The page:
MHMS seeking funds for mental health facility work: PS McNeil


MINISTRY of Health and Medical Services is looking at locating funds to improve the mental health facility at National Referral Hospital this year.

This was after the contractor could not start work on the facility due to delay of payment after the Central Tender Board had awarded the tender already.

Permanent secretary of MHMS, Pauline McNeil said they are picking up on it this year so they can locate funds and allow construction to start.

Furthermore, McNeil said they have finalised the Mental Health policy last year and should go to Cabinet early next month, so they can have legal regulation around mental health in the country.

She said once get out of way, they can move on to legislate mental health issues.

According to Ashok N. Singh and Paul Orotaloa, mental health has been attracting increasing attention in the Solomon Islands, with growing support for the adoption of a broad national mental health policy.

Following agreement between the Ministry of Health and medical services, and the World Health Organization, a short-term consultant was mobilised from October 2008 to January 2009 to assist with the development of this policy.

As part of the intensive consultation process, over 120 individuals were interviewed, including senior national and provincial staff of the Ministry of Health, non-governmental organisations, church leaders and relatives and carers for people with mental disorders.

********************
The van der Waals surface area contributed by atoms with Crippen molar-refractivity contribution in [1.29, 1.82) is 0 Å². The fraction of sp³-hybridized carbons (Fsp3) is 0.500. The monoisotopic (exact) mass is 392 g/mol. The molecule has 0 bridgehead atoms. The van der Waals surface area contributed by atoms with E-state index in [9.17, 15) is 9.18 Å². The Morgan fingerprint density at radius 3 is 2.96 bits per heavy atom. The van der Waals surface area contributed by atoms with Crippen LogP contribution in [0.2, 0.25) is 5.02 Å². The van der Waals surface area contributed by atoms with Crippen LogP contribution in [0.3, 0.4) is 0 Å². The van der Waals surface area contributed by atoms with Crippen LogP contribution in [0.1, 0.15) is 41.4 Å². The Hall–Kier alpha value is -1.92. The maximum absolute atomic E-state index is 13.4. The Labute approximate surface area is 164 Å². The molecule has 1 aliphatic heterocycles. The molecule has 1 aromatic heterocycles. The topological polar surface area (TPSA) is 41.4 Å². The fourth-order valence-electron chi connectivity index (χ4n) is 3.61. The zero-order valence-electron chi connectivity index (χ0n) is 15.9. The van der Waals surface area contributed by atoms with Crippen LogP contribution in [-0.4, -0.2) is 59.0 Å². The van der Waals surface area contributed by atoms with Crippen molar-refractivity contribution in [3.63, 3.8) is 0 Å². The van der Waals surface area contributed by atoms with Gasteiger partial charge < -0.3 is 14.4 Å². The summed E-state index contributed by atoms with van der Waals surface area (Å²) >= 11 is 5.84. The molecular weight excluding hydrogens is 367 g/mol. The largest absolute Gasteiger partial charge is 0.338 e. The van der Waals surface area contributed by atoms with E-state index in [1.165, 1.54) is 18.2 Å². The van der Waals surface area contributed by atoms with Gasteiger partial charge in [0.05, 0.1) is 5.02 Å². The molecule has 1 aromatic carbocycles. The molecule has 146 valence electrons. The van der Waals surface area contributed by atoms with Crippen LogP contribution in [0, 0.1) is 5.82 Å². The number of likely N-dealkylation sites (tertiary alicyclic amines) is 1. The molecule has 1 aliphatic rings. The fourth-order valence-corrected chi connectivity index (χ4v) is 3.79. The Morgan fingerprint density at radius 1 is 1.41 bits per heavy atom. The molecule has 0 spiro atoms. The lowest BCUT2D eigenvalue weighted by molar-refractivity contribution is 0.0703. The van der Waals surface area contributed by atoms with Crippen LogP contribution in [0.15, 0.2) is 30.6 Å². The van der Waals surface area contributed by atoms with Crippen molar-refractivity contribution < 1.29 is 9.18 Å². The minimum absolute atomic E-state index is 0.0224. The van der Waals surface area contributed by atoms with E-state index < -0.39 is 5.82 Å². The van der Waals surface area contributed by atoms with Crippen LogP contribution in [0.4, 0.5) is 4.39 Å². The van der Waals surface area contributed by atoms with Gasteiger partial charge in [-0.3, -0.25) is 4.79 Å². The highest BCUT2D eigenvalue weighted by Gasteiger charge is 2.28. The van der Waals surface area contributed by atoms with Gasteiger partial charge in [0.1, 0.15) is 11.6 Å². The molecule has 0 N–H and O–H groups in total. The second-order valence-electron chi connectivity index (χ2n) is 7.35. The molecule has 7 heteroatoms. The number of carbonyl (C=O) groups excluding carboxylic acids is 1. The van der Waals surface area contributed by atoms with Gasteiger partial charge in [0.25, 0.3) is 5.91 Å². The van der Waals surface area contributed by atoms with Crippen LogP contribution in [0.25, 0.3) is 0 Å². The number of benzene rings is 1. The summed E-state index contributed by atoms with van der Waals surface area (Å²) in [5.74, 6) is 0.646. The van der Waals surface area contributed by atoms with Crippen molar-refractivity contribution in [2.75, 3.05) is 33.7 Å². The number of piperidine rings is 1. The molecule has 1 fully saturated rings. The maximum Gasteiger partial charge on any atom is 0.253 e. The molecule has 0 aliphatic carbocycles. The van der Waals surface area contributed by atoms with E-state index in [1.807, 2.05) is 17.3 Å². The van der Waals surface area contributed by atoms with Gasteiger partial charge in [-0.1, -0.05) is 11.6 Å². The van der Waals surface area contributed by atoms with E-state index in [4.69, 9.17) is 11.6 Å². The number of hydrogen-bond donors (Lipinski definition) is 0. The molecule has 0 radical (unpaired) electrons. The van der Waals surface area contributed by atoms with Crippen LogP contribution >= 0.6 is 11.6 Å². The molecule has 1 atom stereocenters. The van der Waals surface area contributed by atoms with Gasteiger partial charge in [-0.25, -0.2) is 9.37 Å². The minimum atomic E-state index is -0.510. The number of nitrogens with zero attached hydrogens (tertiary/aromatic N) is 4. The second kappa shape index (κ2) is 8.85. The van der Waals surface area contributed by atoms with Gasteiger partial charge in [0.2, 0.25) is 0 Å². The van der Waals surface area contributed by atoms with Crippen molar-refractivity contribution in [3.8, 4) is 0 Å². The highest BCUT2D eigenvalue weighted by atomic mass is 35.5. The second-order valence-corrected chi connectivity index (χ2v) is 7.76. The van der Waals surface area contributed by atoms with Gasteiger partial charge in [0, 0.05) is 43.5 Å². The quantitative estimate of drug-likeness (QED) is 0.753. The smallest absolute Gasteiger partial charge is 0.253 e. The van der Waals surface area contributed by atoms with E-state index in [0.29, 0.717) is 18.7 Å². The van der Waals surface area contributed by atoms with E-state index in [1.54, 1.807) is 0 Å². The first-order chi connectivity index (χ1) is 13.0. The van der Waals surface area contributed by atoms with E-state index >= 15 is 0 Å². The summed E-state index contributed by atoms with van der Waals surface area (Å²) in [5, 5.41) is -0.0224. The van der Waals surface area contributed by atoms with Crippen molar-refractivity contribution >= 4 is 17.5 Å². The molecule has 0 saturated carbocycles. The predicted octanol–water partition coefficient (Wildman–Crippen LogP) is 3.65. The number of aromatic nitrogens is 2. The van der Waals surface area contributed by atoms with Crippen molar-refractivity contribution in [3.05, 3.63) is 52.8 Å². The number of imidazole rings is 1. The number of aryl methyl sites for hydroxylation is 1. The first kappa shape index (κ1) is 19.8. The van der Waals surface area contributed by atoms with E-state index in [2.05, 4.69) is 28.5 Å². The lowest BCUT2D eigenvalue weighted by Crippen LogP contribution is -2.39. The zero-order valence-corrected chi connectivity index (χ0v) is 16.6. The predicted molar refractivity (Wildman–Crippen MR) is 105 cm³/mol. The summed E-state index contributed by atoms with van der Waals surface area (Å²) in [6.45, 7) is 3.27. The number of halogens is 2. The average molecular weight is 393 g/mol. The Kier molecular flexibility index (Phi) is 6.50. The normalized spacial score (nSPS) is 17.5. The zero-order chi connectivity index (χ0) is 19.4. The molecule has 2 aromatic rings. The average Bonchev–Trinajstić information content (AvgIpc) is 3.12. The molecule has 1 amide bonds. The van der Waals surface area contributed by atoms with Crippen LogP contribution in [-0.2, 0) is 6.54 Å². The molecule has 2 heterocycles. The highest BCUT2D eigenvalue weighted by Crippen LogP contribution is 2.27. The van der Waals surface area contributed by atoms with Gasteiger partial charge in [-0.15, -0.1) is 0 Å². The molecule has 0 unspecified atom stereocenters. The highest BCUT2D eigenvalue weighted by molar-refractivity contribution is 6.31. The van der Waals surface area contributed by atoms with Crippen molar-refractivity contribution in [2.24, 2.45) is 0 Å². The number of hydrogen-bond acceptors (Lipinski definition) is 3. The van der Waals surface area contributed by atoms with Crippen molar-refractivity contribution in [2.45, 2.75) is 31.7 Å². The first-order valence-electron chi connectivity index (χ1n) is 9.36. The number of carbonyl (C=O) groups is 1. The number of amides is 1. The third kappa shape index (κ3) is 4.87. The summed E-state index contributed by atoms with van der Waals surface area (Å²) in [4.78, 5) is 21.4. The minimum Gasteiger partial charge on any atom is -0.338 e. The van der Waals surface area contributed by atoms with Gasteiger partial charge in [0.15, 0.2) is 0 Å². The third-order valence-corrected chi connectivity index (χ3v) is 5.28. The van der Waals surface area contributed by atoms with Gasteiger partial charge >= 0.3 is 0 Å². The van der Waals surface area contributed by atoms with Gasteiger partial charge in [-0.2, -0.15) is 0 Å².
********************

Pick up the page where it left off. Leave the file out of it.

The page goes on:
The feedback from a workshop and the consultation process was then incorporated into the national mental health policy.

The Mental Treatment Act 1970 consolidated the law relating to people of unsound mind and makes better provision for the care of persons suffering from mental disorders and for their custody, as well as governing the management and control of mental hospitals.

There is now an attempt to include community and primary care facilities within the remit of the Act.

The Act was amended in 1995 by two external consultants and attempts are now being made for its revision and passage through Parliament.

The country’s sole consultant psychiatrist (the second author) is responsible for the assessment of persons suffering from mental disorder under the Act. Formal mental health services in the Solomon Islands date back to 1950, when an asylum was established in Honiara, the capital.

It was principally a place for custody of anyone considered a danger to society or unable to care for themselves. In 1977, the government built a new 15-bed mental hospital on the grounds of Kilu’ufi Hospital in Auki, Malaita Province.

In 1984, 12 new beds were added to accommodate female patients.

Like its predecessor, the facility lacked qualified mental health staff and adequate resources.

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